Can your inspector double as a repairman? That is a tough issue to answer, yet it occurs often.
As a stucco repair specialist, I’ve always thought that doing a moisture assessment/stucco inspection would be a conflict of interest. There is a fine line between educating a homeowner about stucco issues and notifying the homeowner about the expense of repairing the damage.
Here’s the Scenario
Let me tell you about something recent that occurred. A well-known general home inspector who also does moisture assessments and stucco inspections had inspected a new house for a luxury builder who was also a personal friend.
This inspector was well-known for doing the inspection and submitting estimates to fix any problems he found. He would then delegate project management to a family member. Because we knew this, the builder/friend requested that I join him in the reinspection because the previous inspection seemed “off.”
What We Did
I first called another close buddy and made an appointment for an hour after the reinspection. The work was made to get a repair quote for stucco repair.
After all, parties were on site for the stucco reinspection; the inspector began his tests. I immediately thought of this. Using a “wet wall meter” to check the inside walls of the house.
This experiment was carried out over the summer. It was rather hot and humid outside. Inside, the temperature was a comfortable 72 degrees. The home was about 7500 square feet, with magnificent marble flooring and 14-foot ceilings.
This is important because stucco should NEVER be inspected from the inside. The moisture level will be skewed due to the humidity inside, resulting in false positives. As previously indicated, moisture must be measured outside so the meter’s prongs penetrate the plywood under the stucco.
Our inspector refuted this, pointing up many areas that he thought were drenched with water. We had him examine over 20 different sites, and he received extraordinarily high readings each time. Remember, this was a newly constructed home. These readings, although not impossible, were doubtful to be accurate.
The builder and inspector’s relationship became sour as the inspection went on. So the big question had to be asked. Please submit a proposal for repairing all of the damage.
The inspector responded no, but I asked when his next appointment was. He said it was nearly time for him to go to work. That’s when he was informed that he had a meeting scheduled for a stucco repair quote.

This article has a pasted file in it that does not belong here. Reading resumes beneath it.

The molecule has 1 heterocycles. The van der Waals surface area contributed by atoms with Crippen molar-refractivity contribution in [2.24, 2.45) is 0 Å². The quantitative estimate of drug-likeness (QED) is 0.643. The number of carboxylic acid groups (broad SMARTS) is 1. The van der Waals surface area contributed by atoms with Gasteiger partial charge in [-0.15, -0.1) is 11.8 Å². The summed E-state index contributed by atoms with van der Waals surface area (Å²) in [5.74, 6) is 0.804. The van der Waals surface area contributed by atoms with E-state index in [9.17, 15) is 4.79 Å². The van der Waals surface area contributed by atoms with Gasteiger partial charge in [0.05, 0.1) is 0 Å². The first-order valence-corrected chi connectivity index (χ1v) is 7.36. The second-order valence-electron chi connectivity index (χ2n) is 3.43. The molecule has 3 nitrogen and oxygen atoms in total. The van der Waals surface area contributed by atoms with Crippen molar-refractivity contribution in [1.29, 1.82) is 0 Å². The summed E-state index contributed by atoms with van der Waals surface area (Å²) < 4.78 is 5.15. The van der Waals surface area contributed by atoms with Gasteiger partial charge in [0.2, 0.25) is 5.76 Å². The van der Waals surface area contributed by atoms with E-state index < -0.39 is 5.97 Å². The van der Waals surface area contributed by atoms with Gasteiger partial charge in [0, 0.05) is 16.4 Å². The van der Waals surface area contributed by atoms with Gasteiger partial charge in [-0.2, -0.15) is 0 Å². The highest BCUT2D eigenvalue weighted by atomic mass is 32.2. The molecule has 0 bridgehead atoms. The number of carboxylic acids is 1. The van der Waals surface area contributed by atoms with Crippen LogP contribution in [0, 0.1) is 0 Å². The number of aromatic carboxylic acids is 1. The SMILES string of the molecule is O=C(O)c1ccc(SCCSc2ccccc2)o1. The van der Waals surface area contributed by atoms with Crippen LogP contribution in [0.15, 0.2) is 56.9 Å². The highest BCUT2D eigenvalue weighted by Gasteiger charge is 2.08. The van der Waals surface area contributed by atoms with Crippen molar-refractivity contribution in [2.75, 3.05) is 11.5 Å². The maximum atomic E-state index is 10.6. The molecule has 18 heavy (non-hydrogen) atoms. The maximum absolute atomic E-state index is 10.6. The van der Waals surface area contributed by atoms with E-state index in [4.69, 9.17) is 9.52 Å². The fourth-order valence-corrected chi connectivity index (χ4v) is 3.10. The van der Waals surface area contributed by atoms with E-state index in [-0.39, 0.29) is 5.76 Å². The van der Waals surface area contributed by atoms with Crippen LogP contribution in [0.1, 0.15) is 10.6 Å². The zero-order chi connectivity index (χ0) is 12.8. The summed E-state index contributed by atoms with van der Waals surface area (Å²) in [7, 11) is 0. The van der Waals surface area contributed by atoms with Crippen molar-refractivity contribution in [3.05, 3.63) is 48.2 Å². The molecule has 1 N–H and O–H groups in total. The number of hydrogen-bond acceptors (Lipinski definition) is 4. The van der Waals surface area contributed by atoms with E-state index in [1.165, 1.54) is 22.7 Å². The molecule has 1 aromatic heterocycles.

Conflict of Interest
This is crucial since we found dry conditions when we opened the wall from the outside in a sample of areas assessed and declared damaged by this inspector. The inspector needed to be corrected.
This raises the question of whether the inspector’s conclusions were correct. Was it a genuine blunder? Did he give false findings on purpose to get a repair contract?
This situation naturally involves a conflict of interest.
Your inspector should never be able to tell you what’s wrong with your home and then provide a quote to remedy it.
Would you be contacted if the inspection turned out to need to be corrected? Is it possible to challenge the inspector’s decision, and is there a return from the inspection or repair to ensure you are not paying for anything unnecessary?
It would help if you used an unbiased third-party examination and a stucco restoration contractor for your job. Honesty and integrity are indisputable. You can always rely on your inspector to ensure that the stucco work is done correctly. You may always rely on your stucco contractor if the report misses something or produces a false positive.
You Can Trust CMB Jersey City Stucco & EIFS Repair
At CMB Jersey City Stucco & EIFS Repair, we avoid conflicts of interest. CMB Jersey City Stucco & EIFS Repair would never offer to inspect your stucco home. We can link you with several good inspectors. We specialize in stucco home repair.
In case you have any inquiries, contact us. Need anything else? With us. About what ICMB Jersey City Stucco & EIFS Repair can do for you!